Aureole etc.




Golden Age singers

Nimbus on-line




Faure songs
Charlotte de Rothschild (soprano);

  Founder: Len Mullenger
Classical Editor: Rob Barnett

Giovanni Benedetto PLATTI (1697-1763)
Sonatas for Clavicembalo [1730-40]
Sonata no. 8 in C Minor *
Sonata no. 7 in F Major *
Sonata no. 1 in D Minor **
Sonata no. 3 in F Major **
Sonata no. 4 in G Minor **
Sonata no. 9 in G Major *
Sonata no. 10 in A Minor *
Elaine Funaro, fortepiano * and harpsichord **
Rec: October 1997, Mankato, Minnesota, January 1998, Durham, North Carolina.
WILDBOAR WLBR 9901 [77.20]

Wildboar

Error processing SSI file


Italian-born Giovanni Benedetto Platti moved to Germany at the age of 25, where he became a member of the court chapel of Fürstbischof Johann von Schönborn. He did not write a great deal of music - some harpsichord concertos, flute concertos, harpsichord sonatas and vocal works. This disc features a selection of his harpsichord sonatas, played on both harpsichord and fortepiano.

These works come from a period when new trends were appearing in keyboard music. Coming from Italy in the 1730s and 1740s, this music featured vocally-based melodies, with question and answer phrases, and a closer attention to feelings and sentiments. All the sonatas here are in the Italian sonata form - that is, three or four movements, typically marked allegro, adagio, and allegro, or adagio, allegro, adagio, allegro - as opposed to that which Bach used most often, the partita form, which featured a series of dance movements.

Platti’s music is closer to that of C.P.E. Bach than Johann Sebastian Bach, even though he was a contemporary of ‘Old’ Bach. One can hear the similar structures and the way that Platti builds his melodic material is similar to C.P.E. Bach’s style of using binary movements with distinct question and answer sections. At times, such as in the opening adagio of the 7th sonata, one marvels at the subtlety of the melodies and their progression; the music almost sounds improvised. Yet in other works, one is made to think of Scarlatti, such as in the rousing opening adagio of the 1st sonata, with its movement up and down the keyboard, or the quirky intervals of the third movement of the 3rd sonata. The opening of the 9th sonata sounds almost Mozartian in its simplicity, and other movements hint at similar musical material.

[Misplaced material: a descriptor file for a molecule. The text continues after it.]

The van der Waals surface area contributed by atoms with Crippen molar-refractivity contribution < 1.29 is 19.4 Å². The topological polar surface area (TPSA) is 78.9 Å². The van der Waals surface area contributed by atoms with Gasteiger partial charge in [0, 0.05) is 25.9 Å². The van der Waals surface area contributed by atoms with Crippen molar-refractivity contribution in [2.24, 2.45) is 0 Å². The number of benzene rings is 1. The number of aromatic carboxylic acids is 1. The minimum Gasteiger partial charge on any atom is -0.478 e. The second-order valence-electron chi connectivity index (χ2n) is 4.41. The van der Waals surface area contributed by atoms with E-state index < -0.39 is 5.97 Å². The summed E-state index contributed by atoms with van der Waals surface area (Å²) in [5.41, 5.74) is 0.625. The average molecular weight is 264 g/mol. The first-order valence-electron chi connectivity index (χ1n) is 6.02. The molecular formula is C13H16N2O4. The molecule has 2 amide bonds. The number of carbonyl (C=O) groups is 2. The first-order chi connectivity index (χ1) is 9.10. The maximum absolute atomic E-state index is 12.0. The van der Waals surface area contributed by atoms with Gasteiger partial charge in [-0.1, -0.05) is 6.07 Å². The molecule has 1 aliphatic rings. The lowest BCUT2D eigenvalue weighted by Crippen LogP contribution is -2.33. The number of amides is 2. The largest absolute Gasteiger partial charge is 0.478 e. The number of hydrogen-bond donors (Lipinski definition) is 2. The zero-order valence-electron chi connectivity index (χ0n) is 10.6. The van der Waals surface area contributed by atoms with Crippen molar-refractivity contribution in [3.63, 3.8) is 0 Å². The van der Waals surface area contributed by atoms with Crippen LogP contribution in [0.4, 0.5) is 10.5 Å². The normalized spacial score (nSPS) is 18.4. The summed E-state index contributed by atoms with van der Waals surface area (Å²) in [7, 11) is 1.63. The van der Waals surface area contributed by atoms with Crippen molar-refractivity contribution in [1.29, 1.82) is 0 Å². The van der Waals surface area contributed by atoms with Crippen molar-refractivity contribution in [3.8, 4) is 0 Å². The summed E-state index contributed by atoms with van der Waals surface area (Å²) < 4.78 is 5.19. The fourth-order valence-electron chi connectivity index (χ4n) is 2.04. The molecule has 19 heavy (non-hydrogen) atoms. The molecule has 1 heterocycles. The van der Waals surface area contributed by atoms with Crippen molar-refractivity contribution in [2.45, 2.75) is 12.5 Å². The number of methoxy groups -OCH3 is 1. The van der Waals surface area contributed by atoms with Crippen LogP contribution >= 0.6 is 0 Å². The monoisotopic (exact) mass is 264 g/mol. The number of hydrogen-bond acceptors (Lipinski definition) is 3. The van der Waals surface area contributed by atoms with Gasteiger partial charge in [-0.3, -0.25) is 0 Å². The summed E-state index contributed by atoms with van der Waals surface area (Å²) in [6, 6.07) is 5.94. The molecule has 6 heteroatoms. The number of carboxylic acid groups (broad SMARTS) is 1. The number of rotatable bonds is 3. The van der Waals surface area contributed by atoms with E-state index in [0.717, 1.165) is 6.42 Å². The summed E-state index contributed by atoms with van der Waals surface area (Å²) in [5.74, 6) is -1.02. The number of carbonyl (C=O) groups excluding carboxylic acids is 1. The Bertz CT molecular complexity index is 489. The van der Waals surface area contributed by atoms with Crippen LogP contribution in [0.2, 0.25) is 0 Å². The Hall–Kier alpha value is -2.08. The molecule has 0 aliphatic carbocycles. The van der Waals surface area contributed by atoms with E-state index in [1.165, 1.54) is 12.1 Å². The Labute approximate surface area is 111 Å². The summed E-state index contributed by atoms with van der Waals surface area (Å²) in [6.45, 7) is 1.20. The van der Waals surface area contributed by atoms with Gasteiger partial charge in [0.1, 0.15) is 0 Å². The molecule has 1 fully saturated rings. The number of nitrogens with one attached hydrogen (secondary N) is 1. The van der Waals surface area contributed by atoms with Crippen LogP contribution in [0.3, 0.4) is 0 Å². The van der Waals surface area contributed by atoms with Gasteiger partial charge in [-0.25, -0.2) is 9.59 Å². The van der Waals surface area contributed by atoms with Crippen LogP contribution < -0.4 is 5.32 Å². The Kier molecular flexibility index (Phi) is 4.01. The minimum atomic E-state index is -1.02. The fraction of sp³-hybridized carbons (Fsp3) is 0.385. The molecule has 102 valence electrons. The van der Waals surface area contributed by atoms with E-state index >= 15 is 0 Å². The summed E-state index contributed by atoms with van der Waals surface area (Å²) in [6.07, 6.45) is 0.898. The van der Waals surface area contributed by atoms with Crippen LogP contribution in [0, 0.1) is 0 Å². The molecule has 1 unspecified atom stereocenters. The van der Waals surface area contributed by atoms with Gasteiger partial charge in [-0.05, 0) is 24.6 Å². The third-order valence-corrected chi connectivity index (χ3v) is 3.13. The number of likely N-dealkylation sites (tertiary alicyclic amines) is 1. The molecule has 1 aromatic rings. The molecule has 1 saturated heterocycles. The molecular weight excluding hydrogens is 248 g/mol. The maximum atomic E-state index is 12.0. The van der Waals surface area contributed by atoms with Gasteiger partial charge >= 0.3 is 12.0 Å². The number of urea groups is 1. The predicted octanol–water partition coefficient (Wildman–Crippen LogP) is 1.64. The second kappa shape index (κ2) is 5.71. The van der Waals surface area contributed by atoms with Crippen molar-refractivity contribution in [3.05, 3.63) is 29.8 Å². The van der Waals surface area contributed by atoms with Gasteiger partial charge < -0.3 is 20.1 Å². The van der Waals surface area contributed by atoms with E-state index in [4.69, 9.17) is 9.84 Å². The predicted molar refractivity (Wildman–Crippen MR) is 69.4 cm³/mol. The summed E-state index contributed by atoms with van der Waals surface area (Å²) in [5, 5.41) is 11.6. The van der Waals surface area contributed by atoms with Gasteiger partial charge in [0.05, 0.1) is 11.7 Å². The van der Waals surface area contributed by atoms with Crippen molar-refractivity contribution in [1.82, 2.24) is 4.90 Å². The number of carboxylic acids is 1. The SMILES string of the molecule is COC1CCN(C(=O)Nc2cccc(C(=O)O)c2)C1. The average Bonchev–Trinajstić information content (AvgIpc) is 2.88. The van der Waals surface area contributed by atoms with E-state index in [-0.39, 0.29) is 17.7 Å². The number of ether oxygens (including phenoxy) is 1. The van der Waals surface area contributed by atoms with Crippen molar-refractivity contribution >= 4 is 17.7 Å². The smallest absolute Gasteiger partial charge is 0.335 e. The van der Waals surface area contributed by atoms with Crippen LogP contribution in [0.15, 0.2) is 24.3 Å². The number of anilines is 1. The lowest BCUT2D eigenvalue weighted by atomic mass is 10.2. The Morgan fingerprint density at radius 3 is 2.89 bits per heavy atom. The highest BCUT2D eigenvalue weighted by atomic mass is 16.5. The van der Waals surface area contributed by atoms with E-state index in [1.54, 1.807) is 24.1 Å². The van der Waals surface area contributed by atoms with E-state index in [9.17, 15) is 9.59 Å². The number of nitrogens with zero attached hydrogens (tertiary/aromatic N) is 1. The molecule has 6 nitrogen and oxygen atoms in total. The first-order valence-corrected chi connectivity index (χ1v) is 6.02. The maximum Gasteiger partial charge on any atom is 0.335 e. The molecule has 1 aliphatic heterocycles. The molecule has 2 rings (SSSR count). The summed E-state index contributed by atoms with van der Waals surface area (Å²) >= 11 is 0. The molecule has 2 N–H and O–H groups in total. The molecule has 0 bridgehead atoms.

But the real stars of this disc - other than Elaine Funaro, who approaches this music with energy and vigour, making it sound above all fun - are the instruments used. A beautiful sounding fortepiano, with a lush, round sound, is used for the first two and last two sonatas. This instrument has an action "that can be shifted so that the hammers strike only one of the two strings for every note". This gives it a subtle, light tone, which is unique. The brass-strung harpsichord used for the other four sonatas is also a wonderful instrument, with a full, deep sound, though it suffers from a bit too much reverb in the recording.

Listening to this disc, I was drawn into the playful, enjoyable sound of the music, and the attention to detail that Elaine Funaro brings to this recording. Having never heard Platti’s works before, I was delighted to discover a little-known composer interpreted with gusto and verve. This fine recording is excellent for its music, performance and instruments.


Kirk McElhearn


Return to Index

Untitled Document


Reviews from previous months
Join the mailing list and receive a hyperlinked weekly update on the discs reviewed. details
We welcome feedback on our reviews. Please use the Bulletin Board
Please paste in the first line of your comments the URL of the review to which you refer.